Category Archives: Enterprise Architecture

Enterprise Architecture- Building the core model

One challenge often faced by organizations is that IT is often reactive rather than guiding the operations. You bring in IT once you face a problem and build an IT solution. Once solution is build, struggle starts to integrate with other parts/ applications. A lot of time is than spent on making different pieces work together, which can be avoided if proper EA practices are in place.

Ideally, IT should look at the system and come up with opportunities of improving existing system like automating ordering system and adding new services like moving to mobile platforms.

IT and Business can than prioritize the solutions/ projects based on value addition. Having a big picture in front, it will be easier to take decisions and less time will be spent in making things communicate and work with each other.

Building a core model is important so that newer services can easily gets integrated. For example if centralized data handling and services to share data securely are already in place, getting a new mobile app to market is much easier than in a scenario where we do not have any such centralized solution in place already.

Creating the core IT model is not easy. You need to take a call what to keep as core and what should be customizable. As a rule of thumb, identify what is fixed and what can be changed/ customized in your business. Based on this information, we need to design which part of design is fixed and which is flexible. For example, in a particular business, product information might be centralized but sales can be customized.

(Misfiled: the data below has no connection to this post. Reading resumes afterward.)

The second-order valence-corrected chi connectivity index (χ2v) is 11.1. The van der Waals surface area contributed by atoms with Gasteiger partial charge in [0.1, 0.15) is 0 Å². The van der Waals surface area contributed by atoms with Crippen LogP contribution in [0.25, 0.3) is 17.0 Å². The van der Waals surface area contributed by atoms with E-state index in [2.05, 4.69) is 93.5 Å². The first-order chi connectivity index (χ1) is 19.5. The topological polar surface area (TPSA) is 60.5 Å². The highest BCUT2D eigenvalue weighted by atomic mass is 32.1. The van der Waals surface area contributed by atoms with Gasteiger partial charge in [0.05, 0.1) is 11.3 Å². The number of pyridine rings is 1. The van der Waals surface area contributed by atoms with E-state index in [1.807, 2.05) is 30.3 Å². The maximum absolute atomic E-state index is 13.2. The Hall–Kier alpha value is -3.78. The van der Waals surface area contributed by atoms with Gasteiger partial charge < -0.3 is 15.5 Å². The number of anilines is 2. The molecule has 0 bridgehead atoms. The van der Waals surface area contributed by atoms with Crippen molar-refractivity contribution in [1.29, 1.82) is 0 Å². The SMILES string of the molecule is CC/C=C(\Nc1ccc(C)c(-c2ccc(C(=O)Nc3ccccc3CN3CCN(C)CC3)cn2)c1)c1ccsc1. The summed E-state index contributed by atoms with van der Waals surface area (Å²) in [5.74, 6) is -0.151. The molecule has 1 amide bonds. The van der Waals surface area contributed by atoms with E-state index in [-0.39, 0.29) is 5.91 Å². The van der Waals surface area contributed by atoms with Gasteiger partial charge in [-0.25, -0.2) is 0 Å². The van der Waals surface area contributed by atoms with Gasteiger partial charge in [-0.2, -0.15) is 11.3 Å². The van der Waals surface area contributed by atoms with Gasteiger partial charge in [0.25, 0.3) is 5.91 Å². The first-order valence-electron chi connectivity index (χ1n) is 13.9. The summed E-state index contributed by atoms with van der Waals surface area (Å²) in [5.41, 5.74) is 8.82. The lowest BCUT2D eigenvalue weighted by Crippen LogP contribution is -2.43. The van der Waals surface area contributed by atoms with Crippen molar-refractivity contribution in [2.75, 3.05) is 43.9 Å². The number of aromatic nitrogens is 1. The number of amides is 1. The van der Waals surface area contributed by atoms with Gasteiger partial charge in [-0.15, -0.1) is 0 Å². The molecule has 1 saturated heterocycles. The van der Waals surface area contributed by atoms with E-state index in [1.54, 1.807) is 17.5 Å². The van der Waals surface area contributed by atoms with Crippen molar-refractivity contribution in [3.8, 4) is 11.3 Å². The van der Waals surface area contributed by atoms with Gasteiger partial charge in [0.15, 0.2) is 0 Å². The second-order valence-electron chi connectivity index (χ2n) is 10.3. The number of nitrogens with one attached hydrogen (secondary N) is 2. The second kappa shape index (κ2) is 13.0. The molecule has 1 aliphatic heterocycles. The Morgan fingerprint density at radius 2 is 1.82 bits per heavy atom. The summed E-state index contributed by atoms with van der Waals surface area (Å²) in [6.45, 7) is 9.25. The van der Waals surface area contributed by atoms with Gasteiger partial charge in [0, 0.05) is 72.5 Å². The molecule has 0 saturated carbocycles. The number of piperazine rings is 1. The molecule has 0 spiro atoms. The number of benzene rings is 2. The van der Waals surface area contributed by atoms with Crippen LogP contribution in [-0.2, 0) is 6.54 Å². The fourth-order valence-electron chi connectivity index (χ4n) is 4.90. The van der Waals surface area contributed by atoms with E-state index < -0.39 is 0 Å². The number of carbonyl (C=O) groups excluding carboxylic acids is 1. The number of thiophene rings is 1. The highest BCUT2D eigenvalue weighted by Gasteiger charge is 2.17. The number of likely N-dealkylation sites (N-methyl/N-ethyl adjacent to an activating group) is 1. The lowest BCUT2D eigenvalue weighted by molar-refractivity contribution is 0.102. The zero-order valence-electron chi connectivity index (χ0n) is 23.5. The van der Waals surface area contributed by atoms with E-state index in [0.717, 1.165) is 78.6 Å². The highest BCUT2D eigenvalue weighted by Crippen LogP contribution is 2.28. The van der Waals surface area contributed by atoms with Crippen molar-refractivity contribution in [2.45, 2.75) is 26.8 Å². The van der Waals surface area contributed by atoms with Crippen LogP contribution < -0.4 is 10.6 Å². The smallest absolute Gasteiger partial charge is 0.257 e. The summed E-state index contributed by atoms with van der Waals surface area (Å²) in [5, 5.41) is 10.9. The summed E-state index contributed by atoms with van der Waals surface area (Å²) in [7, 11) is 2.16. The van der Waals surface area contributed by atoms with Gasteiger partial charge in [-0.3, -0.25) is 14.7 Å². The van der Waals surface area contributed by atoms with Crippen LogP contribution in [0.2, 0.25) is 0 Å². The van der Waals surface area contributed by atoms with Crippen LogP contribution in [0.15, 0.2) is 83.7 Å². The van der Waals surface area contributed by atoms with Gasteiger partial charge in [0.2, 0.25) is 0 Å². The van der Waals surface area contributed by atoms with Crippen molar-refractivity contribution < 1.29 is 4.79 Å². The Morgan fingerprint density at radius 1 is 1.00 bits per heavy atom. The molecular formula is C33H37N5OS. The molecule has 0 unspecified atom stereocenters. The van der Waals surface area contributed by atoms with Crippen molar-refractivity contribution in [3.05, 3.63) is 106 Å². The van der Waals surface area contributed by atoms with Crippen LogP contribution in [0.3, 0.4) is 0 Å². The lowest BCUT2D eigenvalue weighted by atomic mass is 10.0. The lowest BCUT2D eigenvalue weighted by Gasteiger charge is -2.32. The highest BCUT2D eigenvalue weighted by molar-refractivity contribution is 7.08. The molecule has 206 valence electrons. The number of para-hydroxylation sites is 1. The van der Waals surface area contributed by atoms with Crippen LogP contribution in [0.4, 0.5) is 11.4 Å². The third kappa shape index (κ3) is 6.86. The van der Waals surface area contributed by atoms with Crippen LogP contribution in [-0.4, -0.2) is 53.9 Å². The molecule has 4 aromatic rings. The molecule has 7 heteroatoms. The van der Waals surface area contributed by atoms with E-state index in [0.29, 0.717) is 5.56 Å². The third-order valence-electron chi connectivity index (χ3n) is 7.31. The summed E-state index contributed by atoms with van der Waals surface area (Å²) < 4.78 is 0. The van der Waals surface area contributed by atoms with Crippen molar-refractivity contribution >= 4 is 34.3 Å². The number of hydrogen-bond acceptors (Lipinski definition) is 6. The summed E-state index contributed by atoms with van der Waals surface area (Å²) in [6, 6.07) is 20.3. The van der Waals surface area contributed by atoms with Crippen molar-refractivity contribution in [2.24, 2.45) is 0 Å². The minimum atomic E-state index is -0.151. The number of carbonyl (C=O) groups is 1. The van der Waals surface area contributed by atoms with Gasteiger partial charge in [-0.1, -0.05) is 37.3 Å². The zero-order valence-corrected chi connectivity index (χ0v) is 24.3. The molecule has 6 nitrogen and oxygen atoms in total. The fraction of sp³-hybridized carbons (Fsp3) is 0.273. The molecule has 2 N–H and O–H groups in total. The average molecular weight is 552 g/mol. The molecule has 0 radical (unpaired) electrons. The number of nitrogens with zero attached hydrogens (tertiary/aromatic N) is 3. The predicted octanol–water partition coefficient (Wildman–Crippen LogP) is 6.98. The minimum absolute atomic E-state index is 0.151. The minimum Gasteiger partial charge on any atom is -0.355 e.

In addition, core model need to take care of that fact which processes can be standardized and what data will be centralized and shared. More-

Enterprise Architecture- Manage your data and processes

Any Enterprise architecture needs to take care of two important things, processes and data. A standardized process makes sure certain operations are done in a certain way no matter who is performing them. Data ofcourse is a very important part for any organization, it helps in every aspect of business from fulfilling sales orders, maintaining inventory, making decisions for future etc. So it is important that data is shared across units in effective and secured manner.

Based on the business, need for data sharing and process standardization might vary. We know a standard process adds to predictability (less flexible = agile) but might not work in cases where innovation and flexibility is needed, for example in sales or research. So if we are looking at a business like McDonald’s, we know that each unit needs to follow similar process. Hence process will be part of my core architecture. But in case we are dealing with a Insurance sales business, where each unit might need a different strategy, we will not be be standardizing the process to detail level.

Similarly, decisions needs to taken on centralization of data. For example in a car manufacturing and sales unit, it is important to keep data on inventory, sales, production in sync. Whereas, for an insurance company, it might need flexibility of keeping car insurance and personal insurance data separately. Though you might need to keep products available information at common place. Nonetheless, the data definitions should be strict through out the organization, a completed sales mean same in all aspects.

Based on decisions made as per above analysis, we will be able to create our core architecture effectively. We will know what to add to core and what to keep flexible. The good core design will help business in maintainability and scalability. Adding a new business unit (or a new product or service) and integrating to existing business will depend on readiness of architecture we have finalized.